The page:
Century Rome, Theological Studies, Vol. 48 (1987), pp. 45-64
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even those close to Jerome, to exalt consecrated virginity only by


denigrating marriage.16 Augustines aim in De bono coniugali is to steer a
middle course between the two, affirming the superiority of the celibate life
(against Jovinian) as well as the goodness of marriage (against Jerome). In
doing so, Augustine articulates an account of spousal unity that is intimately
entwined with his understanding of the sacramental unity of Christ and the
Church, both at present and eschatologically.
While Augustine inherits a good deal of his marital lexicon from
Roman custom, his treatise De bono coniugali begins with nature and
Scripture. Human nature, he writes, is a social entity (sociale quiddam)
and has naturally the great benefit and power of friendship (b. coniug.,
1.1).17 The natural bond of husband and wife (ideal typically) produces
children, who stitch together the fabric of society through their own
subsequent friendships, marriages, and children, who grow up to do the
same.18 This arrangement exists according to Gods plan in the beginning,
who wished to produce all persons out of one for the sake of the natural

16 See, Jerome, Contra Jovinianum (PL, 23); see also, Jerome, Epistul,
48.2; 50.2 for the reactions of Pammachius and Domino to Jeromes
teaching.
17 Latin quotations from b. coniug. and virg. will be taken from the edition
of Walsh, P.G., Augustine: De bono coniugali and De sancta virginitate,
(Oxford: Oxford University Press, 2001). On Augustines use of amicitia
here, see Burt, Donald, O.S.A. Friendship and Subordination in Earthly
Societies, Augustinian Studies, Vol. 22 (1991), pp. 83-123.
18 Cf. Aristotle, Politics, I, 2.1252a25-1253 b1 and Cicero, De officiis, 1.50-58
for two classical accounts of the natural sociability of the human race and
the union of man and woman as the basic unit of society.
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bond of kinship.19 God draws Eve forth and forms her, not from the dust of
the earth, but from the living flesh of her counterpart, Adam, which
Augustine sees as a sign of the strength of their union. The union can be
further strengthened by sexual intimacy (concubitus) and the propagation
of children as the one honorable fruit of this intimacy, but this need not be
the case. For Augustine, an intimate relationship of friendship and kinship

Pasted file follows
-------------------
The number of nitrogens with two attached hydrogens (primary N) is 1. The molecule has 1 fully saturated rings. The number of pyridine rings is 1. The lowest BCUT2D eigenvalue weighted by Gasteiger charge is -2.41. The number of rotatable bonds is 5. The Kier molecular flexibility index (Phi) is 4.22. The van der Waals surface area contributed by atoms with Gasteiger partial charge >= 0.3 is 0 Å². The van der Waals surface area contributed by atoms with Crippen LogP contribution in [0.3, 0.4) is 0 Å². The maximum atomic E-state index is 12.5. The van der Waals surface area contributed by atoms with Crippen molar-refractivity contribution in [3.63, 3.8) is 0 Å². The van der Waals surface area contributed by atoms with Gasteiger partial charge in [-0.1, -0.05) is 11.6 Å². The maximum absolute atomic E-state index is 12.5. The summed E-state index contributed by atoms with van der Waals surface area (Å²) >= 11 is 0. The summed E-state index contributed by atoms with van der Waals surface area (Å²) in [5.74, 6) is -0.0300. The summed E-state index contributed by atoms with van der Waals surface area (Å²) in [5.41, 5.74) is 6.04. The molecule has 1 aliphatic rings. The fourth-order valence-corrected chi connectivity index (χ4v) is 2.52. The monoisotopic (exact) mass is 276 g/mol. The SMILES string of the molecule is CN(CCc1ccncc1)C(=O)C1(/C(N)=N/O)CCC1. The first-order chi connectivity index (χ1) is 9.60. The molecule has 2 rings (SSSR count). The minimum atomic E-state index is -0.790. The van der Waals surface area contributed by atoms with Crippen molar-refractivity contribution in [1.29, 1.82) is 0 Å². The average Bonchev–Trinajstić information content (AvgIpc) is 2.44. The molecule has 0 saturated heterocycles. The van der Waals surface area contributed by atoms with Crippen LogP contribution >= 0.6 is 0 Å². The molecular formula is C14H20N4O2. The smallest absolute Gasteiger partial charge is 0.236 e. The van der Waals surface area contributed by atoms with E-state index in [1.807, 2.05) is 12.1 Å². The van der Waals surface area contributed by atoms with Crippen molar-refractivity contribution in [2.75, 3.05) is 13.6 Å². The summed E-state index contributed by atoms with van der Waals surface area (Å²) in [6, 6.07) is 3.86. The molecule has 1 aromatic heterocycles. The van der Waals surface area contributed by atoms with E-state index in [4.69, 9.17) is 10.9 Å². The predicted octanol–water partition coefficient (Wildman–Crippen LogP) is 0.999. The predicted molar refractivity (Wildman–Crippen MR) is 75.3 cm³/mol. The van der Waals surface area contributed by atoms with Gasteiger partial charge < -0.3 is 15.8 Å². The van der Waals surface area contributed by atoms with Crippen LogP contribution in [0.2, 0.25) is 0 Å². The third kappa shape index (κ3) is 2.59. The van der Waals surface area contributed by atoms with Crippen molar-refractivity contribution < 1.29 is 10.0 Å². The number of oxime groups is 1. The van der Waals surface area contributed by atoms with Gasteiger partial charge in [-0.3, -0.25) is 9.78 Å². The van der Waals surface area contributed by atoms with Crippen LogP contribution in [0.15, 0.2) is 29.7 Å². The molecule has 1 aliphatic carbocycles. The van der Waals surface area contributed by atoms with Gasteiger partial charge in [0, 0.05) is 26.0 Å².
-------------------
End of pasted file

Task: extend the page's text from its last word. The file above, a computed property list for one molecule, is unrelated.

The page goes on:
can exist between spouses who remain childless. For those who are capable
of procreating, on the other hand, their thought of becoming parents
attaches a certain seriousness to the ardor of the pleasure they
experience in their erotic life together (b. coniug., 3.3). For Augustine (and
against the Manicheans), the Gospels confirm the goodness of marriage for
Christians, both in Christs prohibitions of divorce (see Mk. 10: 1-11; Mt. 19:
1-12; Lk. 16:18)20 and in his presence at the wedding at Cana (Jn. 2:1-12).21
That having been said, Augustines media via also asserts the superiority of
the life of consecrated virginity for Christians, who live in a time of
expectation awaiting the in-breaking of the kingdom of God (see b. coniug.,
17.19; 22.27-23.31). While Augustine will focus on the superiority of the
19 Cf. Augustine, De Genesi adversus Manichaeos (=Gn. adv. Man.), I,
23.40; II, 13.19; 24.37 and De Genesi ad litteram (=Gn. litt.), IX, 3.5-19.11;
see also, Clark, Elizabeth A. Heresy, Asceticism, Adam, and Eve:
Interpretations of Genesis 1-3 in the Later Latin Fathers, in Ascetic Piety
and Womens Faith: Essays on Late Ancient Christianity, Studies in Women
and Religion, Vol. 20 (Ontario: The Edwin Mellen Press, 1986), pp. 353-373
20 See also, Augustine, De coniugiis adulterinis (=adul. coniug.), I, 9.9-12.13
for a discussion of these Gospel passages.
21 See also, Augustine, Homilies on the Gospel of John, 9.9; Answer to
Adimantus, 3.1-3; the Gospel teachings on divorce and Christs presence at
the wedding at Cana are two loci classici for early Christian theologians
defending the value of marriage.
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celibate life in his later De sancta virginitate, he consistently affirms the


superiority of the celibate life while simultaneously affirming the goodness
of the married state.
The bulk of De bono coniugali is written to affirm the goods of
marriage, of which Augustine names three: offspring (proles), mutual
fidelity (fides), and the sacramental bond (sacramentum).22 The first two, as
we have seen, are common features of Roman marriage. The third, however,
is unique to Christian marriage and Augustine deploys sacramentum in two
mutually related senses, both of which draw the readers attention to the
indissoluble bond of unity between Christ and the Church. First and
foremost sacramentum refers to the character of Christian marriage as
indissoluble. Quoting Matthews Gospel (Mt. 5:32), Augustine writes,
entering into the marriage contract is a matter of such sacredness that it is
not annulled by that separation (b. coniug., 7.7). What is at issue here for
Augustine is the remarriage of the respective spouses after a civil divorce.
The Gospel says that adultery is legitimate grounds for separation, but
Augustine does not think that this frees either spouse to remarry until the
death of the other. Failure to acquire the other two goods is not grounds for
dissolving the sacramental union. Adultery is the prime offense against